21 December, 2008

Sunday Sensational Science

Digging in the past.

Archaeology is one of the most fascinating branches of science. Uncovering our buried history helps us make sense of who we are, how we thought, and can help us understand why civilizations rise and fall. Ancient cultures were beautiful, brutal, and just plain interesting.

There have been several recent discoveries that reveal origins more ancient than we expected, potentially solve some longstanding mysteries, and give us unanticipated glimpses into our ancestors' physiology. Let's dig, shall we?

New Pyramid Found in Egypt

The 4,300-year-old monument is believed to be the tomb of Queen Sesheshet, the mother of Pharaoh Teti, the founder ancient Egypt's 6th dynasty.

Once nearly five stories tall, the pyramid—or at least what remains of it—lay beneath 23 feet (7 meters) of sand.

The discovery is the third known subsidiary, or satellite, pyramid to the tomb of Teti. It's also the second pyramid found this year in Saqqara, an ancient royal burial complex near current-day Cairo.


Starting from the 4th dynasty (2616 to 2494 B.C.), pharaohs often built pyramids for their wives and mothers.

"Mothers were revered in ancient Egypt," said Salima Ikram, a professor of Egyptology at the American University in Cairo, who was not involved in the discovery.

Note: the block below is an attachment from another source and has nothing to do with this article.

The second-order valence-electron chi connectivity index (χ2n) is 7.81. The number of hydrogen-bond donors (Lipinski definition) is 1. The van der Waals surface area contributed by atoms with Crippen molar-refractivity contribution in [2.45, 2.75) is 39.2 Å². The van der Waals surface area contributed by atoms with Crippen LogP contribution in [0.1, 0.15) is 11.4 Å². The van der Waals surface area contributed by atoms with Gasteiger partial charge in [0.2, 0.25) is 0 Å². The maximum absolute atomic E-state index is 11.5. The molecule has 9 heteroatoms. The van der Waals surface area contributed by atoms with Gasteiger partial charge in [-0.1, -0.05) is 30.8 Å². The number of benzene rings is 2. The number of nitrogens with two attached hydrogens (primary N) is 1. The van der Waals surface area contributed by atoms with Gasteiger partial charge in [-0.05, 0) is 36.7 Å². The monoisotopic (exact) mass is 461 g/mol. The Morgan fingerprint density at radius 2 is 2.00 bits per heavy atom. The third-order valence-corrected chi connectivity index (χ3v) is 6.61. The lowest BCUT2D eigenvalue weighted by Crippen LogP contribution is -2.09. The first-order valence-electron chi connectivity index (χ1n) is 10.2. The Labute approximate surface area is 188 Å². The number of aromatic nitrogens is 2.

"Building pyramids for one's mother in her dead state … was fairly emphasized in the whole vision of kingship that the ancient Egyptians had," Ikram said.

"That was something that was instituted during [a pharaoh's] lifetime and was a very public way of expressing his debt to her, his connection to her, and her importance in Egypt politically and as a symbol for kingship."

Stonehenge: an Ancient Lourdes?

The first excavation of Stonehenge in more than 40 years has uncovered evidence that the stone circle drew ailing pilgrims from around Europe for what they believed to be its healing properties, archaeologists said Monday.
Archaeologists Geoffrey Wainwright and Timothy Darvill said the content of graves scattered around the monument and the ancient chipping of its rocks to produce amulets indicated that Stonehenge was the primeval equivalent of Lourdes, the French shrine venerated for its supposed ability to cure the sick.
An unusual number of skeletons recovered from the area showed signs of serious disease or injury. Analysis of their teeth showed that about half were from outside the Stonehenge area.

"People were in a state of distress, if I can put it as politely as that, when they came to the Stonehenge monument," Darvill told journalists assembled at London's Society of Antiquaries.